Make 'em laugh
One last post for social media month, almost still in the actual month of November. With seven days out of the office in the last two weeks, I consider this a success. Let's just pretend today is November 33rd.
Anyway. When was the last time your association did something funny? Something worth anything beyond a chuckle? I won't be surprised if it's been a while.
Jamie Notter made a good point on the SocialFish blog earlier this week about the need for associations to be more "human" to succeed with social media. I agree, but I'll go a step further: associations need to grow a sense of humor to succeed with social media, too.
Think of the last YouTube video that someone emailed or Tweeted to you, saying "you gotta see this." Chances are, it was something funny. The founding father of viral videos is the Numa Numa guy. Nearly 33.5 million people have watched the grainy video of him flailing and lip-synching in front of his computer. Why? Because it's freakin' hilarious.
But trying to "go viral" is the extreme. More broadly, humor is important because social media demands a higher level of personality in all of your communication. Stodgy, impersonal business copy just doesn't work anymore, even in a business environment.
Humor builds good will. If you make your members laugh, it puts them in a good mood, and later they associate that good mood with their perceptions of your association (consciously or subconsciously). Take a look at any survey of what people say they seek in romantic partners; sense of humor is always near the top of the list. This isn't rocket science. It's just human nature.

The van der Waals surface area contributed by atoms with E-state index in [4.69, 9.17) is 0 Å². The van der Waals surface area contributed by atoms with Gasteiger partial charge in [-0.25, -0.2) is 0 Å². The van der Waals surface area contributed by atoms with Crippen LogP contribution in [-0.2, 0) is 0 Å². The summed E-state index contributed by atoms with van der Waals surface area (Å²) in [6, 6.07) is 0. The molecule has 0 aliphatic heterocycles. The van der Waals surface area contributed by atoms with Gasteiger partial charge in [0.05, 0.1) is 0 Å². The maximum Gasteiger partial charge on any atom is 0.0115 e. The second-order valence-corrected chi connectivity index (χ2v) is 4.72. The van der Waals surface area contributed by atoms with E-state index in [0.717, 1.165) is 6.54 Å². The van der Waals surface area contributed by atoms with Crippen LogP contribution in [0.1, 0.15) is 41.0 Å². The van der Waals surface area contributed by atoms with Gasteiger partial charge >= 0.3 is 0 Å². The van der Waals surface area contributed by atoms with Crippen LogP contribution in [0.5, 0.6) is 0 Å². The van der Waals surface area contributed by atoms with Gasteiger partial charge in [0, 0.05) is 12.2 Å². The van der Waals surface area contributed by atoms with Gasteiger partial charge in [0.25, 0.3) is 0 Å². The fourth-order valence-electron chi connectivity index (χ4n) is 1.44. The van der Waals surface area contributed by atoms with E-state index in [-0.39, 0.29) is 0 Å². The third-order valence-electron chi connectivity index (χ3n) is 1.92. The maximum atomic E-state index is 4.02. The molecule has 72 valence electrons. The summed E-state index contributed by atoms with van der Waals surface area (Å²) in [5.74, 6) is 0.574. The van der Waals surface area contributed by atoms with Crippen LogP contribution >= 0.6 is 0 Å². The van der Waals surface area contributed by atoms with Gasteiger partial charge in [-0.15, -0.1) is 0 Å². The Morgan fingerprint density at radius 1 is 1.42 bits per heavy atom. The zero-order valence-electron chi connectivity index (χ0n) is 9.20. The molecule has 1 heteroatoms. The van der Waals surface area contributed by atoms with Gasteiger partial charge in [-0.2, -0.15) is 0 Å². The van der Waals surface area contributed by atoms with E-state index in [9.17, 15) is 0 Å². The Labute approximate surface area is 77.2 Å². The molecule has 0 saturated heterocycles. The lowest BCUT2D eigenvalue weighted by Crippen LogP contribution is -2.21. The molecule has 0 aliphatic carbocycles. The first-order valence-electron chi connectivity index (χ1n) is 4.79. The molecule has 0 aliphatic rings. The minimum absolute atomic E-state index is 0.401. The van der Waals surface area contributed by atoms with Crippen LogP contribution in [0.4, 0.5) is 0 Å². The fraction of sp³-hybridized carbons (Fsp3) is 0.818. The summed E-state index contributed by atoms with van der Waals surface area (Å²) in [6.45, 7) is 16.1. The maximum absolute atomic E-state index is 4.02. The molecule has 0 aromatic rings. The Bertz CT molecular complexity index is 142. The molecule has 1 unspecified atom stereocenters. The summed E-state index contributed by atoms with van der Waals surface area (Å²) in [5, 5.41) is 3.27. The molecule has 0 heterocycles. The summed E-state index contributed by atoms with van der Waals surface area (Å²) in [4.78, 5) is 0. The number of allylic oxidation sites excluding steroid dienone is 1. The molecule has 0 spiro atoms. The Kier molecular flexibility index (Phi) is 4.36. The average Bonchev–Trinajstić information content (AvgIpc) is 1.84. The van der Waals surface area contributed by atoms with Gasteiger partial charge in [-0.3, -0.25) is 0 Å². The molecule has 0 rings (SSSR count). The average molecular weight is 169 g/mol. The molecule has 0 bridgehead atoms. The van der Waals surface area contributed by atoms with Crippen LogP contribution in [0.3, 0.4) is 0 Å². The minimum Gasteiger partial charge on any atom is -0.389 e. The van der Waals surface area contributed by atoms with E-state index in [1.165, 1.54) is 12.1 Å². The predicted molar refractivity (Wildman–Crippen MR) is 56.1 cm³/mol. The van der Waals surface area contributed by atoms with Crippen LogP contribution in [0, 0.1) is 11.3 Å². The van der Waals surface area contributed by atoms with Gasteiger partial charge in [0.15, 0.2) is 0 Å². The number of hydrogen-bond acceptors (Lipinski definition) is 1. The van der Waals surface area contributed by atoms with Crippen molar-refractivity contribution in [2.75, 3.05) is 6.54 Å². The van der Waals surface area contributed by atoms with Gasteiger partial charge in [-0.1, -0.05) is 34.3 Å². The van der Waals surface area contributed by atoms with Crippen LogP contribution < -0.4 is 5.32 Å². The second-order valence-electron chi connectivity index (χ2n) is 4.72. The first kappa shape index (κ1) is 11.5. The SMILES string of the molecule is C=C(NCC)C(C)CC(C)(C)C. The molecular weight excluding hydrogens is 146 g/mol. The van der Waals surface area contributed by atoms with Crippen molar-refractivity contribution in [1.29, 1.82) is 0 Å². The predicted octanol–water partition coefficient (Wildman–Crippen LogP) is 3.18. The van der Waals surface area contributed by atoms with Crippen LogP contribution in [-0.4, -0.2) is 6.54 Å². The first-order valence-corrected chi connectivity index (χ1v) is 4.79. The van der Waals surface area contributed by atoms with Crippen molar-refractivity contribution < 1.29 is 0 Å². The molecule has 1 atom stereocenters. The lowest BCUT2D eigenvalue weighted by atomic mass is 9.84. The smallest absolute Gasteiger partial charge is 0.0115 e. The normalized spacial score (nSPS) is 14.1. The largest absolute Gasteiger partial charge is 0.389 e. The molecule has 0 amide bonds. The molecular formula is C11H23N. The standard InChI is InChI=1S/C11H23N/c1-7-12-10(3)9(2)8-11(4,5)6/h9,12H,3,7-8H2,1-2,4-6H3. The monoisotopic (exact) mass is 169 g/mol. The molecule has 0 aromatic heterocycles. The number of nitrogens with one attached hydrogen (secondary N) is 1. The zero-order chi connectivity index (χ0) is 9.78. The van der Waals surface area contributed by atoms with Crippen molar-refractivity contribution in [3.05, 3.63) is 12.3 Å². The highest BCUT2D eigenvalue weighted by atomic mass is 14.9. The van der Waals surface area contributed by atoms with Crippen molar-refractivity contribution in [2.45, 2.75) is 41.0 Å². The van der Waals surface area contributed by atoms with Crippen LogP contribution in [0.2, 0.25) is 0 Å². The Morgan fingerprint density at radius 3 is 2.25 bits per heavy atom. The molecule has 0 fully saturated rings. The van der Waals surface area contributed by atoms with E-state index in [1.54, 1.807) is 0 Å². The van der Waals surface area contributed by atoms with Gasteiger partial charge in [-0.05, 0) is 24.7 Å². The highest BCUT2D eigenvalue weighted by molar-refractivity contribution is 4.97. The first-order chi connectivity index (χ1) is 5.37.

I do my best to keep informed of interesting things going on in the association community (because, you know, it's a large part of my job), but I struggle to recall many examples of associations being particularly funny. It took me a while just to dig up these links (and one of them was posted on Acronym in July!):
- Infomercial, Virginia Association of Realtors
- Mankiw's Ten Principles of Economics, Translated (by "Standup Economist" Yoram Bauman, PhD), American Economic Association
- Association Professionals Throughout History, Association Forum of Chicagoland
Note one common thread: the examples above are all good examples of self-deprecation, possibly the easiest and safest form of comedy (heck, I even tried it at the start of this post). You don't risk offending anyone if you're the butt of your own joke.
Traditionally, associations have taken themselves too seriously (making them more often the target of jokes and parodies than the source). In the age of social media, failing to be funny is missing an opportunity to build good willâ€”or to even hit a homerun with something viral.
If you have some more examples of associations being funny, please mention them in the comments below. They can give us all a good laugh and serve as inspiration as well.